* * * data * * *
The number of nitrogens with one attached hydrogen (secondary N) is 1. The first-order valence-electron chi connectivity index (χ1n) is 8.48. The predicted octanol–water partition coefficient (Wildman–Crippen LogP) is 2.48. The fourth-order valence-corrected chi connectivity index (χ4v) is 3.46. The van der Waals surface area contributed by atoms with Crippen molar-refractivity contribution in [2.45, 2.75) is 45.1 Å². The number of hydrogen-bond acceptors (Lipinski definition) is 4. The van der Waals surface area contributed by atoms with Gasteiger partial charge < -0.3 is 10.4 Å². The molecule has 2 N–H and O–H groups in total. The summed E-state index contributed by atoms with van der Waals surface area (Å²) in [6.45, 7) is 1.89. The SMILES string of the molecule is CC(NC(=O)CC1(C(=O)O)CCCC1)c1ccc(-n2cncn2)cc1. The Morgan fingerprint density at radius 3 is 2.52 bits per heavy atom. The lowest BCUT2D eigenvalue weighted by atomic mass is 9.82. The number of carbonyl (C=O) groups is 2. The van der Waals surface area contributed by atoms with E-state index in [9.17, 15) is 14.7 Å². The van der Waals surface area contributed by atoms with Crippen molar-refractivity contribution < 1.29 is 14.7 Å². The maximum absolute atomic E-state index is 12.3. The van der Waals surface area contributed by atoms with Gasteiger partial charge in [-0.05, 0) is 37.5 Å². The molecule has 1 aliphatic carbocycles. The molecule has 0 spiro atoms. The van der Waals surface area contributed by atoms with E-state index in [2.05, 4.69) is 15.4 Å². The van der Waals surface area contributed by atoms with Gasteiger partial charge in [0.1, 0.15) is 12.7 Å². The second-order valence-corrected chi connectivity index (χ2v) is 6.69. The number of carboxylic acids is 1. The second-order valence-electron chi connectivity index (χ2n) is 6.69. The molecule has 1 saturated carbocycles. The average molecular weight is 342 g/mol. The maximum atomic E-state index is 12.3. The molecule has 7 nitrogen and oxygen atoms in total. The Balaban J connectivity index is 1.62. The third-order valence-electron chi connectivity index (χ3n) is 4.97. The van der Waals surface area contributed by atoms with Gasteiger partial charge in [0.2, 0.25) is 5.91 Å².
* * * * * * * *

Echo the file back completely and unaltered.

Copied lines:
The number of nitrogens with one attached hydrogen (secondary N) is 1. The first-order valence-electron chi connectivity index (χ1n) is 8.48. The predicted octanol–water partition coefficient (Wildman–Crippen LogP) is 2.48. The fourth-order valence-corrected chi connectivity index (χ4v) is 3.46. The van der Waals surface area contributed by atoms with Crippen molar-refractivity contribution in [2.45, 2.75) is 45.1 Å². The number of hydrogen-bond acceptors (Lipinski definition) is 4. The van der Waals surface area contributed by atoms with Gasteiger partial charge < -0.3 is 10.4 Å². The molecule has 2 N–H and O–H groups in total. The summed E-state index contributed by atoms with van der Waals surface area (Å²) in [6.45, 7) is 1.89. The SMILES string of the molecule is CC(NC(=O)CC1(C(=O)O)CCCC1)c1ccc(-n2cncn2)cc1. The Morgan fingerprint density at radius 3 is 2.52 bits per heavy atom. The lowest BCUT2D eigenvalue weighted by atomic mass is 9.82. The number of carbonyl (C=O) groups is 2. The van der Waals surface area contributed by atoms with E-state index in [9.17, 15) is 14.7 Å². The van der Waals surface area contributed by atoms with Crippen molar-refractivity contribution < 1.29 is 14.7 Å². The maximum absolute atomic E-state index is 12.3. The van der Waals surface area contributed by atoms with Gasteiger partial charge in [-0.05, 0) is 37.5 Å². The molecule has 1 aliphatic carbocycles. The molecule has 0 spiro atoms. The van der Waals surface area contributed by atoms with E-state index in [2.05, 4.69) is 15.4 Å². The van der Waals surface area contributed by atoms with Gasteiger partial charge in [0.1, 0.15) is 12.7 Å². The second-order valence-corrected chi connectivity index (χ2v) is 6.69. The number of carboxylic acids is 1. The second-order valence-electron chi connectivity index (χ2n) is 6.69. The molecule has 1 saturated carbocycles. The average molecular weight is 342 g/mol. The maximum atomic E-state index is 12.3. The molecule has 7 nitrogen and oxygen atoms in total. The Balaban J connectivity index is 1.62. The third-order valence-electron chi connectivity index (χ3n) is 4.97. The van der Waals surface area contributed by atoms with Gasteiger partial charge in [0.2, 0.25) is 5.91 Å².